Outswing wins at International Film Festival

Zainab JavedWeb Editor

06th Sep, 2021. 02:39 pm

Nordic International Film Festival is the largest Nordic film festival outside of Europe. Apart from celebrating both Nordic and international films, the event also attempts to discover upcoming independent movies as well as honor the acclaimed work of established filmmakers. Hosted in New York from Aug 25th till 29th, OutSwing won Best Documentary Short and to say we are beyond proud would be an understatement.

OutSwing has been directed by a Pashtun anthropologist and documentarian, Samar Minallah Khan. Her first feature, “Swara — A Bridge Over Troubled Water,” was screened internationally at several film festivals. It led to the first public interest litigation in the Supreme Court of Pakistan and paved a path for a law (Section 310-A of PPC) being passed against compensation marriages. She has been referred to as ‘The Savior of Soul‘ and ‘The crusader with a camera’, and has won several international awards including Premio Roberto Rossellini 2009, The DVF Award 2015, UNICEF Child Rights Award. Khan’s work shows empathy and respect for cultures and creates space for community dialogue in an effort to amplify the voices of women and girls.

This film centres on a group of Pashtun girls. On the outskirts of Islamabad, near the shrine of Bari Imam, internally displaced Pashtuns have relocated from remote villages impacted by natural disasters and violent conflict.

When former professional cricketer Akhtar Zeb invites some of the neighbourhood girls to form a team, the girls get a taste of the freedom and confidence that come from participating in sports but they have to weigh the joy of playing against the expectations and deeply held cultural values of their families. Whether in the face of community condemnation or pressure from home, each of them struggles and sacrifices for the right to play freely.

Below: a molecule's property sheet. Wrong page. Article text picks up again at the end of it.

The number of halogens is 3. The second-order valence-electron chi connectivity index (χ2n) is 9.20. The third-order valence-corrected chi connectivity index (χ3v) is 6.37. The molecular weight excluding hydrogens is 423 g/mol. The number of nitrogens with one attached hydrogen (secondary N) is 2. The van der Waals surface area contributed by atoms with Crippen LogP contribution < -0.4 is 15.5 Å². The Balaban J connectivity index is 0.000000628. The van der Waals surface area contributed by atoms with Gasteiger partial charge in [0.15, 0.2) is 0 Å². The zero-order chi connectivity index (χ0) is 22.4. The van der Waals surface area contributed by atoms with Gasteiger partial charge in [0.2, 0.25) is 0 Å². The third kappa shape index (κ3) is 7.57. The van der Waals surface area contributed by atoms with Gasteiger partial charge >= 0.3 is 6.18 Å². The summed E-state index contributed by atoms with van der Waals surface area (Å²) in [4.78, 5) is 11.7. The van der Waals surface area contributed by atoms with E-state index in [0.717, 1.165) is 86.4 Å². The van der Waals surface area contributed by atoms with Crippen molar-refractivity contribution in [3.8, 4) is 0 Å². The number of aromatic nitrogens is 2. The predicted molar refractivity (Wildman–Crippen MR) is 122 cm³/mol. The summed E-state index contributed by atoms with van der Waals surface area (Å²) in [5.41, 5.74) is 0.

All will be tested when the team is offered to play against Khaldunia, one of the best and most exclusive private schools in Islamabad. Akhtar says cricket is for those who have courage. It’s more than just a game. It’s a match that changes many lives.

According to Samar, ‘Before I started making this film, I knew the cricket field was special to these girls, but it was only after I completed the film that I realized the cricket field was life-altering. It was important to me that Pashtun girls, who are exclusively portrayed as passive victims through the western lens, are finally portrayed as the girls I know them to be: heroes who have been defiant and courageous, even in the face of displacement and relentless discrimination. They have been forced to abandon their homes, but they refuse to abandon their dreams. The men I interviewed also embody this defiant spirit, in standing against social expectations, and becoming supporters of the girls’ dreams – in simply finding these dreams WORTH protecting.’ 

The film showcases the stories of pain and joy as the girls overcome their fears and find strength in something as simple as cricket. An Outswing delivery is the one that ‘moves away from the line of its bowling. It has the risk of being declared a wide ball but has the ability to change the game.

The film will be used to raise funds for Mashal School, which reaches out to hundreds of such children in order to help them follow their dreams.

The film has so far also won Best International Short at Moscow International Film Festival, Best Film at Florence Film Awards, Message of Hope Award at Tokyo International Short Film Festival, Best Sport’s Film at International Documentary Film Awards, Best Sports Film at Toronto International Film Awards.


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